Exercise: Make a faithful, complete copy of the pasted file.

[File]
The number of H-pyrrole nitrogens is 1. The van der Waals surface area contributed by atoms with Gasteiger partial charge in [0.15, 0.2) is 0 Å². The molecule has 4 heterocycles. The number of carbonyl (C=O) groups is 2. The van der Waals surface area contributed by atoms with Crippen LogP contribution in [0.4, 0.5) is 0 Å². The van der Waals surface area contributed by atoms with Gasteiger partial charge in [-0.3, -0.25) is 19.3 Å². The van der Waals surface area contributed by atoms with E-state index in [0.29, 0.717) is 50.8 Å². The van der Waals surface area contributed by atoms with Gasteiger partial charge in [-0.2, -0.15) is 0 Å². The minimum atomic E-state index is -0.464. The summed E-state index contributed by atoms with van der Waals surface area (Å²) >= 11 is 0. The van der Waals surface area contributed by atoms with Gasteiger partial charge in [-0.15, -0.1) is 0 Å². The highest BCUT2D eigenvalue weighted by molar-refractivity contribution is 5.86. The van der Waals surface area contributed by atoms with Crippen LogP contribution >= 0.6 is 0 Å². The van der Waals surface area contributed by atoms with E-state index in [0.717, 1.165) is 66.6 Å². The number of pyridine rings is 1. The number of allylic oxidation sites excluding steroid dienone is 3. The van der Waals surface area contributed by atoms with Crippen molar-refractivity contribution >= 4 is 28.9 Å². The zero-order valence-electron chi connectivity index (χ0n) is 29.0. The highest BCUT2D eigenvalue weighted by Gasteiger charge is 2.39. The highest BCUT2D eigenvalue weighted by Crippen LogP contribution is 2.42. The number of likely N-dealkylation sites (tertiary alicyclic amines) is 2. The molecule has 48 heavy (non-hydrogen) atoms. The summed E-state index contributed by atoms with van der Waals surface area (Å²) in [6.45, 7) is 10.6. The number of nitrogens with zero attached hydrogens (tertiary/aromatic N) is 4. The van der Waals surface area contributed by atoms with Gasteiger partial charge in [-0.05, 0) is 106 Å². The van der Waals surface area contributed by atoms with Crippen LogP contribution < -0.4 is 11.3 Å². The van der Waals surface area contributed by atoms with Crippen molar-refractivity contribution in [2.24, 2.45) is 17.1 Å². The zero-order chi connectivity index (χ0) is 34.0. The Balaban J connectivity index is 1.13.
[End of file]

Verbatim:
The number of H-pyrrole nitrogens is 1. The van der Waals surface area contributed by atoms with Gasteiger partial charge in [0.15, 0.2) is 0 Å². The molecule has 4 heterocycles. The number of carbonyl (C=O) groups is 2. The van der Waals surface area contributed by atoms with Crippen LogP contribution in [0.4, 0.5) is 0 Å². The van der Waals surface area contributed by atoms with Gasteiger partial charge in [-0.3, -0.25) is 19.3 Å². The van der Waals surface area contributed by atoms with E-state index in [0.29, 0.717) is 50.8 Å². The van der Waals surface area contributed by atoms with Gasteiger partial charge in [-0.2, -0.15) is 0 Å². The minimum atomic E-state index is -0.464. The summed E-state index contributed by atoms with van der Waals surface area (Å²) >= 11 is 0. The van der Waals surface area contributed by atoms with Gasteiger partial charge in [-0.15, -0.1) is 0 Å². The highest BCUT2D eigenvalue weighted by molar-refractivity contribution is 5.86. The van der Waals surface area contributed by atoms with Crippen LogP contribution >= 0.6 is 0 Å². The van der Waals surface area contributed by atoms with E-state index in [0.717, 1.165) is 66.6 Å². The number of pyridine rings is 1. The number of allylic oxidation sites excluding steroid dienone is 3. The van der Waals surface area contributed by atoms with Crippen molar-refractivity contribution >= 4 is 28.9 Å². The zero-order valence-electron chi connectivity index (χ0n) is 29.0. The highest BCUT2D eigenvalue weighted by Gasteiger charge is 2.39. The highest BCUT2D eigenvalue weighted by Crippen LogP contribution is 2.42. The number of likely N-dealkylation sites (tertiary alicyclic amines) is 2. The molecule has 48 heavy (non-hydrogen) atoms. The summed E-state index contributed by atoms with van der Waals surface area (Å²) in [6.45, 7) is 10.6. The number of nitrogens with zero attached hydrogens (tertiary/aromatic N) is 4. The van der Waals surface area contributed by atoms with Gasteiger partial charge in [-0.05, 0) is 106 Å². The van der Waals surface area contributed by atoms with Crippen LogP contribution < -0.4 is 11.3 Å². The van der Waals surface area contributed by atoms with Crippen molar-refractivity contribution in [2.24, 2.45) is 17.1 Å². The zero-order chi connectivity index (χ0) is 34.0. The Balaban J connectivity index is 1.13.